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Way forward for developing e-government in the Pacific

26 May 2017

Way forward for developing e-government in the Pacific

Pacific people sharing their experiences is one of the keys to developing sustainable e-government systems in the region’s developing nations, according to two Victoria University of Wellington researchers.

School of Government’s Emeritus Professor Rowena Cullen and Associate Professor Graham Hassall launched their book Achieving Sustainable E-Government in Pacific Island States yesterday. It explores the challenges and opportunities for Pacific Island nations developing e-government systems and offers examples of best practice.

The book is based on four years’ research by its editors, who worked extensively with practitioners, businesses, researchers and government agencies in the Pacific to gain an understanding of the region’s existing e-government initiatives, and the policies and issues around regulation and infrastructure.

Emeritus Professor Cullen says the book centres on information communication technology initiatives that enhance government functions and the delivery of information and services to citizens.

“Our aim was to let people tell their stories and identify what was working and what wasn’t in terms of building sustainable e-government.

“There are some good things going on in the Pacific, at the level of individual government agencies and through regional co-operation at an operational level. Some are ground-breaking innovations, which focus on immediate problems of Pacific nations, such as dealing with natural disasters and managing the extensive tuna fisheries in the region. These are initiatives that all countries could learn from.

“Knowledge sharing ‘south-south’ (rather than importing solutions from the industrialised northern hemisphere), amongst all Pacific nations including Australia and New Zealand, is an important contributor to successful and sustainable e-government policy and implementation in individual countries. We hope this book will help in this and many other ways.”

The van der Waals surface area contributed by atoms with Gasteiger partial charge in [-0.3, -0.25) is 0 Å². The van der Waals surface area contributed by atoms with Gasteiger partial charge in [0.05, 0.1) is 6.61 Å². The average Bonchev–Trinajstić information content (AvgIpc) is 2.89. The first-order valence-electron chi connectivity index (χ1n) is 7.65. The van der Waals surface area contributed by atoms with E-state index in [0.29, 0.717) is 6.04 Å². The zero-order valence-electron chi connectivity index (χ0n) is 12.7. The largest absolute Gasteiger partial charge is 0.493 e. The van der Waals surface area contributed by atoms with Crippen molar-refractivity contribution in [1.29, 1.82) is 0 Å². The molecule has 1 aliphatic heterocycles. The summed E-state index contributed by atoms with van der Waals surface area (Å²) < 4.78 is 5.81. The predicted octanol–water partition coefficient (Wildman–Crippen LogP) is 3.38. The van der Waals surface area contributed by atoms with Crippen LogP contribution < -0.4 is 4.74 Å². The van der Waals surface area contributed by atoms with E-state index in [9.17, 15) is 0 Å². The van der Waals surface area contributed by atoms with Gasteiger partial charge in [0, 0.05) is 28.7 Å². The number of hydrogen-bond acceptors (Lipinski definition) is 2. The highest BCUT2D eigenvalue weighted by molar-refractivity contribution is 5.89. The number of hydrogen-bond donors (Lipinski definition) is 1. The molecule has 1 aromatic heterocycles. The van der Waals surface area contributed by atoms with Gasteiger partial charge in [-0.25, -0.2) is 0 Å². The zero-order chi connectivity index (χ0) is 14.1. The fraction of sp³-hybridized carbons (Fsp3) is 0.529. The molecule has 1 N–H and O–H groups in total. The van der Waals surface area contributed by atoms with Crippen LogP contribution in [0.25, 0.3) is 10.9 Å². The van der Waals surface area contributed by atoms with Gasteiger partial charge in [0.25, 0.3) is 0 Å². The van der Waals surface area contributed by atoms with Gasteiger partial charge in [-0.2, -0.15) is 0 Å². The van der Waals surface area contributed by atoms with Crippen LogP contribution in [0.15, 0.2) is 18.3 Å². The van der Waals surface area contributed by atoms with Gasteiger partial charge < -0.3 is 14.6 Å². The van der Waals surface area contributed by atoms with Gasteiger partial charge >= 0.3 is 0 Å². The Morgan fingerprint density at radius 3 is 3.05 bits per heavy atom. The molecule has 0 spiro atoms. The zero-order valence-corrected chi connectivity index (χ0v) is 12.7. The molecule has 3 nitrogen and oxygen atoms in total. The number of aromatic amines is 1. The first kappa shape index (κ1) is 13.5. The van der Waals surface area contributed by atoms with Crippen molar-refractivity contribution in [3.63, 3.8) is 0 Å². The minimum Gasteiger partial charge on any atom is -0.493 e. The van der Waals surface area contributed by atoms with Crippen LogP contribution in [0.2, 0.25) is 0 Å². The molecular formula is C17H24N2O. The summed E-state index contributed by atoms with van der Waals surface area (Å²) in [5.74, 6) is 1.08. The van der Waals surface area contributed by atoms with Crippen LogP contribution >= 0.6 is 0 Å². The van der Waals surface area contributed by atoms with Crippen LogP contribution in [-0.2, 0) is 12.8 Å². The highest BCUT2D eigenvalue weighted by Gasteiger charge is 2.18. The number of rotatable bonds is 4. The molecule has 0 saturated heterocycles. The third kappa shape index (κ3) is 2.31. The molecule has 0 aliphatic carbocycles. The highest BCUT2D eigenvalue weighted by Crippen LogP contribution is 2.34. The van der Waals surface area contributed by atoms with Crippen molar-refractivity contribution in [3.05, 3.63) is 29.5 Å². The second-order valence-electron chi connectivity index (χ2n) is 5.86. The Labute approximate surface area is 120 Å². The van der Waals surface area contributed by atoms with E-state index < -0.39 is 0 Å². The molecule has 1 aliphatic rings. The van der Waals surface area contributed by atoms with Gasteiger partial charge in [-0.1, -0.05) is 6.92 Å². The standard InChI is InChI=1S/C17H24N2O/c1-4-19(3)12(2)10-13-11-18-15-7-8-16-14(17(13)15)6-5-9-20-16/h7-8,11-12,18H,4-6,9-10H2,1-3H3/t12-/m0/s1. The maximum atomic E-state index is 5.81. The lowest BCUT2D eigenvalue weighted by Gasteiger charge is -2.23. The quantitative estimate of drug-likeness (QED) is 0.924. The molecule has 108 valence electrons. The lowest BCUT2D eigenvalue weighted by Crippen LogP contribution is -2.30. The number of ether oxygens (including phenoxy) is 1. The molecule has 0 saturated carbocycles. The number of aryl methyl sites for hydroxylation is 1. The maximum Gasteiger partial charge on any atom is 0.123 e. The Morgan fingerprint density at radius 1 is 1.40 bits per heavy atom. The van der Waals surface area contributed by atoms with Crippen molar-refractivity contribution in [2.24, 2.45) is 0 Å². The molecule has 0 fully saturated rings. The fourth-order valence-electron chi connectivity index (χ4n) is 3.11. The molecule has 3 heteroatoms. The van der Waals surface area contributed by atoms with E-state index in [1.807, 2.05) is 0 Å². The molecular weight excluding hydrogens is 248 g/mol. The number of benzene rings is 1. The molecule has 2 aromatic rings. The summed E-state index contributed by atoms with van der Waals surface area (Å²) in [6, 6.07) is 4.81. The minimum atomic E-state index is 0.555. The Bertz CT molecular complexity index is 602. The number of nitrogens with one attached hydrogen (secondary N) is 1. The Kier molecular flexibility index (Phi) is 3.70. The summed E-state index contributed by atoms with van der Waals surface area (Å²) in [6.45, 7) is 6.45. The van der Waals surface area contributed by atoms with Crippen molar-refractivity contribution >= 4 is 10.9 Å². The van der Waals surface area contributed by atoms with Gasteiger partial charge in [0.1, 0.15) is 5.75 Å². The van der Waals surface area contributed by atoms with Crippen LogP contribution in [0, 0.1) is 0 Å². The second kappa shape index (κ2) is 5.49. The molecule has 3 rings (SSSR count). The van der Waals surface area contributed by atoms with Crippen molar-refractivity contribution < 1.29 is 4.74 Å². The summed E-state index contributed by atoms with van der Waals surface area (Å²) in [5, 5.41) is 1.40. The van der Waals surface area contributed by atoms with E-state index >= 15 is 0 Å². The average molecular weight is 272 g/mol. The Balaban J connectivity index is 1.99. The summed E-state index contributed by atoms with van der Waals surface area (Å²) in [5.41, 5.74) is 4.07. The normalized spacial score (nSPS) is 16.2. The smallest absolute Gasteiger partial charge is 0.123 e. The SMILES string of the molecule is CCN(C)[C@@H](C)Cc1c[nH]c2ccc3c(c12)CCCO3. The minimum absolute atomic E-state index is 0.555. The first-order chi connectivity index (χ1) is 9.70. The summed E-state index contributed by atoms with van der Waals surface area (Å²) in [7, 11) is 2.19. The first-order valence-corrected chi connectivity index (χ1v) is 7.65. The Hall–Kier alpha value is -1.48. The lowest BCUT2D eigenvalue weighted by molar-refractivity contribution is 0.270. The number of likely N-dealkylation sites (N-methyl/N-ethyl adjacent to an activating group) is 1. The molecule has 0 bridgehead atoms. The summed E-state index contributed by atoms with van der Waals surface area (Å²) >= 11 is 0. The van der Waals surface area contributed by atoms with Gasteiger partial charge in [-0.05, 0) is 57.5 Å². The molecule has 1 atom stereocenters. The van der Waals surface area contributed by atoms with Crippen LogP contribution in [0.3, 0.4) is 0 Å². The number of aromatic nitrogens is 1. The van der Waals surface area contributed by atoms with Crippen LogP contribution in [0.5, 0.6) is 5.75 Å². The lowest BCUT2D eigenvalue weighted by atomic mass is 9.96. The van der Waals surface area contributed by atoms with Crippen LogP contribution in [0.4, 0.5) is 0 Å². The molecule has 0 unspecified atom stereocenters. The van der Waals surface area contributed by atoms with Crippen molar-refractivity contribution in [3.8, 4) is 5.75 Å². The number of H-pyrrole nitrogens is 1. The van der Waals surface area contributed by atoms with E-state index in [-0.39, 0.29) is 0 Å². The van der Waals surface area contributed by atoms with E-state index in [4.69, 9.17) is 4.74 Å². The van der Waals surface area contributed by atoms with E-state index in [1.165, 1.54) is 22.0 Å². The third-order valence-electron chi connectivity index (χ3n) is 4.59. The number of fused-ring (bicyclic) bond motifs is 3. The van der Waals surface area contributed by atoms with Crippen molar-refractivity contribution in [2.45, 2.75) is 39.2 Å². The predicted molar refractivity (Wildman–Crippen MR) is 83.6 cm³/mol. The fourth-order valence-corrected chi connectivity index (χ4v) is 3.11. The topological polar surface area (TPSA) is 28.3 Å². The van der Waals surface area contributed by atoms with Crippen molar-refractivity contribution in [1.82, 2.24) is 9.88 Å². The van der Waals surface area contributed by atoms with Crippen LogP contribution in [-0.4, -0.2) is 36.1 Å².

E-government is not new in the Pacific as mobile technologies have been widely adopted, and their internet capabilities are already being used in providing government services. But Associate Professor Hassall says further development is “critical” if these nations are to keep pace with other countries.

“These small states have the same responsibilities as other countries in delivering health and education services and maintaining information systems for things like taxation and government payroll systems, and their people are expecting and demanding better delivery of services. Establishing e-government systems that are appropriate to local conditions is becoming vital to their social and economic development.”

The book identifies the many challenges of developing e-government systems in these developing states. However, the researchers say the biggest challenges are deducing what is possible and ensuring competent leadership for successful coordination and implementation.

Deputy Prime Minister of Tonga Hon. Siaosi ‘Ofakivahafolau Sovaleni, who wrote the foreword, welcomes the book, saying it will be of “considerable importance” to developing nations in the Pacific.

“E-government is a critical issue for us and we need to exploit the opportunities it presents but be mindful that we don’t have the resources to become a testing ground for ideas and ambitious goals.”

Achieving Sustainable E-Government in Pacific Island States is published as part of the International Journal of Public Administration and Information Technology series.


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